You could set window.location.href to the new page like this: if (something) { window.location.href = "page1.html"; } else { window.location.href = "page2.html"; }
  11. I think a big selling point is that the burden and hassle of avoiding name conflicts is removed from the user and instead handled by the library. So the library (or project part) is more self sufficient. Even if it only takes a tiny bit of thought and work to import and uniquely name (alias) each class, it still adds up and is one more thing to worry about/do over and over again. So instead of making each user do this for each usage, we can handle the naming/organizing once for all usages.
  12. If each library uses its own unique namespace then name conflicts between libraries are avoided. And for a large project spit into parts, if each part uses a unique namespace then name conflicts between these parts are avoided. Like in my example the namespace Boilerplate is added to the global namespace and then more namespaces are added to the Boilerplate namespace (to organize the classes and keep their names from conflicting). Boilerplate is the only one added to the global namespace, so as long as no other code adds to the Boilerplate namespace, naming collisions with the Boilerplate library are avoided. Keeping the "top-level" namespaces (those that are added to the global namespace, like Boilerplate in my example) unique is relatively trivial, especially if each is named after the library or project/part.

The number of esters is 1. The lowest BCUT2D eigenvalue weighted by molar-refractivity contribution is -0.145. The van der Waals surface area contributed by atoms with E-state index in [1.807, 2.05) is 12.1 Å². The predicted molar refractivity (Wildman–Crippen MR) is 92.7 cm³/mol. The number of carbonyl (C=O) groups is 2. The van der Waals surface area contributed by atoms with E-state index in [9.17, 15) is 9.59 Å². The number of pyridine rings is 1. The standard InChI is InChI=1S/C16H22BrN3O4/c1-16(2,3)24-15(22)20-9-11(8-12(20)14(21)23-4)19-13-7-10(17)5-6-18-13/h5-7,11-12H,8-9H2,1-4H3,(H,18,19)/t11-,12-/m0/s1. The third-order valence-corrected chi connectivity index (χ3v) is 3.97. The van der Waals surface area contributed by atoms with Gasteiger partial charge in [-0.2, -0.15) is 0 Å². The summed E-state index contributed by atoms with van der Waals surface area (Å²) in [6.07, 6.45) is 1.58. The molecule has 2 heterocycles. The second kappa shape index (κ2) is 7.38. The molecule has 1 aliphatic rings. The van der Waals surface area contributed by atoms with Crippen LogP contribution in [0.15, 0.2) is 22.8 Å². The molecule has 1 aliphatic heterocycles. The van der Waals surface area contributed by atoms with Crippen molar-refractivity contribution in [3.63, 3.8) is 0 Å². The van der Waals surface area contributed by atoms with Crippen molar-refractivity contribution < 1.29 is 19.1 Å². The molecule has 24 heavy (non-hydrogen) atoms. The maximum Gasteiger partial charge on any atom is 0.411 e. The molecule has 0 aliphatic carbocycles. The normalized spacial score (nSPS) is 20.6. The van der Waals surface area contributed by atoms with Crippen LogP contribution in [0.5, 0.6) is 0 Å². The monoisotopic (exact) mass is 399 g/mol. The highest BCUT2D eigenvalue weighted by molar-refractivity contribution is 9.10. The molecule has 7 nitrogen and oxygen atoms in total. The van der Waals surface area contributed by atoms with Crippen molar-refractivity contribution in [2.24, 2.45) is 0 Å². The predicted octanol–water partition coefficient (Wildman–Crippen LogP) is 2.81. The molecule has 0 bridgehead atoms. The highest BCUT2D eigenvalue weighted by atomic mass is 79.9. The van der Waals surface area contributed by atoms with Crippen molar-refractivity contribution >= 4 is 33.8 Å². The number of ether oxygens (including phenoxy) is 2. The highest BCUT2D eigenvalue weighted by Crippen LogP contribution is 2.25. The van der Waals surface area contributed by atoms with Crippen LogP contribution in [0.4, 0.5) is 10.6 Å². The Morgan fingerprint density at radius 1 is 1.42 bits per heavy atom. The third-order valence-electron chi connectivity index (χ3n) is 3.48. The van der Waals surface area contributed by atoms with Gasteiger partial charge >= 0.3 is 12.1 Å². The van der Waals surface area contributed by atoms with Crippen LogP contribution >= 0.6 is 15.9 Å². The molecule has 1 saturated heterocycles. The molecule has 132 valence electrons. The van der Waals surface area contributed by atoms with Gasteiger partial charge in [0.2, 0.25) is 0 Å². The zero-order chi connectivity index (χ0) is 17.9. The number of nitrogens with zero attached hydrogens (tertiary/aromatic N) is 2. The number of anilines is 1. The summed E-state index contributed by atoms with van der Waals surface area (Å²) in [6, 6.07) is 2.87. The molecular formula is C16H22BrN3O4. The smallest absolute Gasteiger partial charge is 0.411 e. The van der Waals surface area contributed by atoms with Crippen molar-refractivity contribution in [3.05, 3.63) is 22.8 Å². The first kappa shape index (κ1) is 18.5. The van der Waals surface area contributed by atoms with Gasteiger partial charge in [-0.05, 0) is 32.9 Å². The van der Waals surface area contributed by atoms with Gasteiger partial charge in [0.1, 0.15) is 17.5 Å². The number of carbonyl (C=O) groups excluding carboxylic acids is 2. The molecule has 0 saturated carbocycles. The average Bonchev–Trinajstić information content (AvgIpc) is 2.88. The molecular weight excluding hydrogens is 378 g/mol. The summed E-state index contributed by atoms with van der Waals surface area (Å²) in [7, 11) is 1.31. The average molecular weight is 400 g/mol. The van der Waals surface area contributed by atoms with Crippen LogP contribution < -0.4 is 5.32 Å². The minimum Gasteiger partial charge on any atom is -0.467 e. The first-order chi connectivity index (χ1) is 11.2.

13. No, you don't need to import. You can see in the main.ts file that I just start using the classes right away. In index.html file there would be a script tag for each of the above three files - or you could concat all of the files that add to the Boilerplate namespace for easier usability. Edit: you don't need to import but you can if you want shorter names for example: import Jaguar = Boilerplate.Vehicles.Jaguar; let myCar = new Jaguar();
  14. Yes any currentStep param greater than or equal to 215 (the steps param) would be color2 I think, since going past color2 would be extrapolation, not interpolation (actually I'm not 100% sure that it clips at the bounds instead of extrapolating past them, but would expect to honor bounds and stay between color1 and color2). From the docs: "If the interpolation will take 100 steps, a currentStep value of 50 would be half-way between the two."
  15. You might still want to compensate for when FPS deviates from 60 You can pass delta (the parameter to animate function) to your move function and use 'var speed = delta * this._moveTo.speed;' to compute the FPS-adjusted speed.